Look no further than Broadway (The Book of Mormon is a hit) or television (Big Love and Sister Wives, about the polygamous lives of fundamentalist Mormons, are too). Or the Republican race and the candidacies of Jon Huntsman (now defunct) and Mitt Romney, the on-again, off-again frontrunner.
But while they may be in the spotlight more than ever before, if this is their moment, pity the Mormons.
“By any standard, Mormonism is more ridiculous than any other religion,” said Bill Maher last October.
“Magic underwear. Baptizing dead people. Celestial marriages. Private planets. Racism. Polygamy,” was Maureen Dowd’s summary of the faith.
The Daily Mail, the most popular online newspaper, more recently, ran a picture of the “Mormon underwear” with speculation about whether or not Romney wears it.
And New York Times columnist Charles Blow assumed Romney did last month, when he tweeted about his own success as a single parent, and somewhat inexplicably added that Romney should “stick that in your magic underwear.” (He later apologized for the tweet).
As much as we hear about Mormons in the media, we don’t often hear from Mormons, and that’s a shame.
“Mormons in America,” a Pew report released in January, demonstrates the cost of the missing Mormon voice: According to Pew’s survey, 62 percent of Mormons feel other Americans know little or nothing about their faith. Forty-six percent of Mormons feel there is “a lot of discrimination” towards Mormons. Thirty-eight percent feel news coverage of their faith is unfair.
Theoretically, this may be an ideal moment to broaden understanding of Mormon views and to remember the American values of religious freedom and tolerance.
Yet, much of the commentary on Romney’s faith this has campaign has cast The Church of Jesus Christ of Latter-day Saints as strange, cultish, and perhaps most of all, something to be mocked. And Mormons have noticed.
“The dominant frame that has arisen in this election cycle is that Mormons are weird,” says Sherry Baker, a communications professor at Brigham Young University, who has studied media coverage of Mormons throughout history and in select political campaigns. Baker sees this message emanating from both religionists (a la evangelical pastor Robert Jeffress: ‘Mormonism is a non-Christian cult) and anti-religionists (a la Bill Maher) and then amplified in coverage.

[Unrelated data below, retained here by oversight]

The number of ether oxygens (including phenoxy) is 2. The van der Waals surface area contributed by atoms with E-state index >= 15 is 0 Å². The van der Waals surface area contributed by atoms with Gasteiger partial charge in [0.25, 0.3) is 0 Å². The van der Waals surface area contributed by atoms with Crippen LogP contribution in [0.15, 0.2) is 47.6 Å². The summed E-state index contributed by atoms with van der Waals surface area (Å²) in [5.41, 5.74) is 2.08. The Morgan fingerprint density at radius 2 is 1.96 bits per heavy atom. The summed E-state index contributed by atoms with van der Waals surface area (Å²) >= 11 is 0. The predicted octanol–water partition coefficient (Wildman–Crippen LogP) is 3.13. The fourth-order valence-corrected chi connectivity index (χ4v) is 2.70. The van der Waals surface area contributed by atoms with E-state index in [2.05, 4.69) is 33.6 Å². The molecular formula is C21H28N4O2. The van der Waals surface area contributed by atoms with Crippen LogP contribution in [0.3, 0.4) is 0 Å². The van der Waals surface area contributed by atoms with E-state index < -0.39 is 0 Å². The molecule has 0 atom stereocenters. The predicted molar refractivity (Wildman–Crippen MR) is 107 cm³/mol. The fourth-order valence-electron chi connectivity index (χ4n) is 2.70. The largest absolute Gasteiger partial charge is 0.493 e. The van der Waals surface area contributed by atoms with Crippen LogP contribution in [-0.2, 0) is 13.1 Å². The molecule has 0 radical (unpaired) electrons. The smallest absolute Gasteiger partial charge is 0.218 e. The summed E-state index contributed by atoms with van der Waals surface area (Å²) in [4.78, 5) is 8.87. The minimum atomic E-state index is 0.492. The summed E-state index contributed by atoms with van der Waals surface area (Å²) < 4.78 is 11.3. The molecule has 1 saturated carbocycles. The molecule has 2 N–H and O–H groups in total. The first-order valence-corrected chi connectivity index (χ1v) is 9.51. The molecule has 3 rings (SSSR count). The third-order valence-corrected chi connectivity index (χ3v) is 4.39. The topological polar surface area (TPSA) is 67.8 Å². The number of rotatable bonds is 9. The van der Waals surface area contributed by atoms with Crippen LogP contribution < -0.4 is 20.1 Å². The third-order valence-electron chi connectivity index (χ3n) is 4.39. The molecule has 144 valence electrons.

(The message got a different wrinkle when Politico reported in August that one of the Obama campaign’s strategies would be to portray Romney as “weird.”; Though Obama’s campaign denied it, many in the pundit class argued the term was code for Mormon.)
Baker says she has observed a third strain of the “Mormons are weird” narrative emerging in opinion media this year: that “Mormons are too good.” Jana Reiss, who happens to be a Mormon, discussed the trend in a post featured on The New York Times’s “Room for Debate” blog that asked “Can a candidate be too perfect?”
“Commentators will say [Mormons] are hardworking and they’re kind and they’re devoted to their families and they’re self-disciplined and they sort of represent the American dream,” says Baker. “And then they go on to talk about how these are all negatives.” She points to a recent article in New York by Frank Rich:
He can come across like an android who’s been computer-generated to be the perfect genial candidate… Richard Nixon was epically awkward too, but he could pass (in Tom Wicker’s phrase) as “one of us.” Unlike Nixon’s craggy face, or, for that matter, Gingrich’s, Romney’s does not look lived in. His eyes don’t show the mileage of a veteran fighter’s journey through triumphs and hard knocks—the profile that Americans prefer to immaculate perfection in a leader during tough times.